Identifying Mental And Emotional Abuse – Part 1



Abuse can come in many forms, not all being apparent and physically visible. Mental and emotional abuse is a more nefarious kind of abuse since it’s very hard for others and even yourself or the person being abused to detect when you are in the midst of it.

Abuse of this kind seeks to frighten, isolate, and control a victim and is enacted through an abuser’s words and actions (that are not directly physical). The persistence of these actions to reinforce the abuse is a common trait of emotional abuse and is usually done by someone close to the victim like a lover, spouse, or family member.

Emotional abuse can be every bit as devastating to individuals and relationships as physical and sexual abuse. And the pain of experiencing emotional abuse can be heightened when you feel unsure whether what you are experiencing is normal or okay. —  Betsy Smith, MEd, LPC-S

No one is deserving of abuse of this kind and finding signs of this in yourself or others should be immediately attended.

The following are signs that can help identify signs of mental and emotional abuse.

Attacks On Self-Esteem



Some common tactics of abusers are to undermine or sap the confidence and self-esteem of others. These can be small or serious, but they are all harsh and relentless. Some examples of these are:

  • Name-Calling. Calling someone with derogatory terms like “stupid” or “loser.”
  • Attacks on Character. Assuming someone is always doing something incompetently like “always being late” or “always messing things up.”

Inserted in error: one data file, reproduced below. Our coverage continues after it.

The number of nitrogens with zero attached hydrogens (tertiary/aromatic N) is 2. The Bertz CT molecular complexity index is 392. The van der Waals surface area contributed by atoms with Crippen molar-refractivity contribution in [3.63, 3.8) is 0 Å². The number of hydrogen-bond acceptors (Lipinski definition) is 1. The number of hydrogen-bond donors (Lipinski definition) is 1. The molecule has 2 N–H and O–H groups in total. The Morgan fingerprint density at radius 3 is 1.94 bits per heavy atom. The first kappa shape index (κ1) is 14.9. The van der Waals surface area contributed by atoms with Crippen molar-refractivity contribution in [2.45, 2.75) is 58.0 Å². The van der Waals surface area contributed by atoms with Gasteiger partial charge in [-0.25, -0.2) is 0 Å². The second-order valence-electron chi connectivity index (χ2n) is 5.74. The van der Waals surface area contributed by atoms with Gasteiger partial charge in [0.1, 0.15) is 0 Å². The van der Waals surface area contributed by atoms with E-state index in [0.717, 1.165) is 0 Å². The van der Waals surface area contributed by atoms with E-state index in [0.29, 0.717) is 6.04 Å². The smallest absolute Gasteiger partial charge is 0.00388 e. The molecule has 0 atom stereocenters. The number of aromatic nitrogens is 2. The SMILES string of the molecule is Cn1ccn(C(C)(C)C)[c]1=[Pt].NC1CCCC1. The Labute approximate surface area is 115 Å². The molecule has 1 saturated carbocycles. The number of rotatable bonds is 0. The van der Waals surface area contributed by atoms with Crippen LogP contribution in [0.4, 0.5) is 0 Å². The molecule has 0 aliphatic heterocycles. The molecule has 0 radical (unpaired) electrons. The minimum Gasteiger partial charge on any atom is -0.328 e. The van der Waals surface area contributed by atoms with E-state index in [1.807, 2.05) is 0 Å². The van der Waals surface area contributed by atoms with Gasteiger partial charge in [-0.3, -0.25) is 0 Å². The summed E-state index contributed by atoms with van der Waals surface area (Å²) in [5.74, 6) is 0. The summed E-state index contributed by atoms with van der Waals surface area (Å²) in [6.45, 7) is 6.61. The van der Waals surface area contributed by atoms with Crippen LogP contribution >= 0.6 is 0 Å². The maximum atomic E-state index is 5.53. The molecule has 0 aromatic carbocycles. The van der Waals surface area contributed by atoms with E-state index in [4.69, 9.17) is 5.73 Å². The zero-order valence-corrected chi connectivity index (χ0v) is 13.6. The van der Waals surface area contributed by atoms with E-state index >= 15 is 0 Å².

• Yelling. This includes cursing and screaming at someone to make you feel insignificant.
  • Patronizing. A form of belittling someone in the form of trying to help or support. “It’s okay; it was beyond your understanding anyway. At least you get points for trying”.
  • Intimidation. Frightening or menacing someone to get something out of them.
  • Put-Downs and Taunting. These are comments that are meant to demean your works, achievements, or appearance. Goading someone into a fight can also be considered as this.

Commonly, the perpetrator of emotional abuse does not know that she is being abusive. Rather, she may be aware that she feels insecure about whether or not her partner loves her, so she feels compelled to accuse him of cheating, blame him for her unhappiness, or constantly check his voice and text messages, etc. Andrea Mathews LPC, NCC

Control And Accusatory Behavior

Attempting to control and shame a person due to their insecurities is also a tell-tale sign of abuse. An abuser’s insecurities can also manifest to abuse by accusing a victim of their inadequacies so that they can feel more superior than you, asserting control.

  • Threats. Straight up threats to harm your physical, professional, or social well-being.
  • Monitoring Whereabouts/Spying. Constant surveillance of your moves and location can be used to control a victim by making them cautious of being watched and criticized. This expands into spying on activities over the internet by using your passwords or browsing history.
  • One-sided decision making. Having an otherwise joint decision be overtaken by only one party. Common examples of this have a joint bank account, but only one side is controlling all the decisions for that account.
  • Lecturing. Berating you in a long monologue regarding your errors. This makes you feel that you’re inferior or undermine you like a child.

Sometimes the messages we repeat in our own thoughts echo the voices and messages we’ve heard from significant figures in our lives, be it a parent, sibling, teacher, partner, spouse, or other individual. — Megan MacCutcheon, LPC



  • Jealousy. Accusing a victim of cheating or flirting.
  • Guilt Tripping. Using your mistakes and errors to guilt you into doing/acting according to your abuser’s intention. “You owe me for making a mess of this project.”
  • Blaming. Constant projecting of an abuser’s mistakes and errors unto a victim can be abusive. The abuser is cleared of any errors on their part and unloads the blame of the victim to undermine them.

Next week, more signs of mental and emotional abuse will be discussed.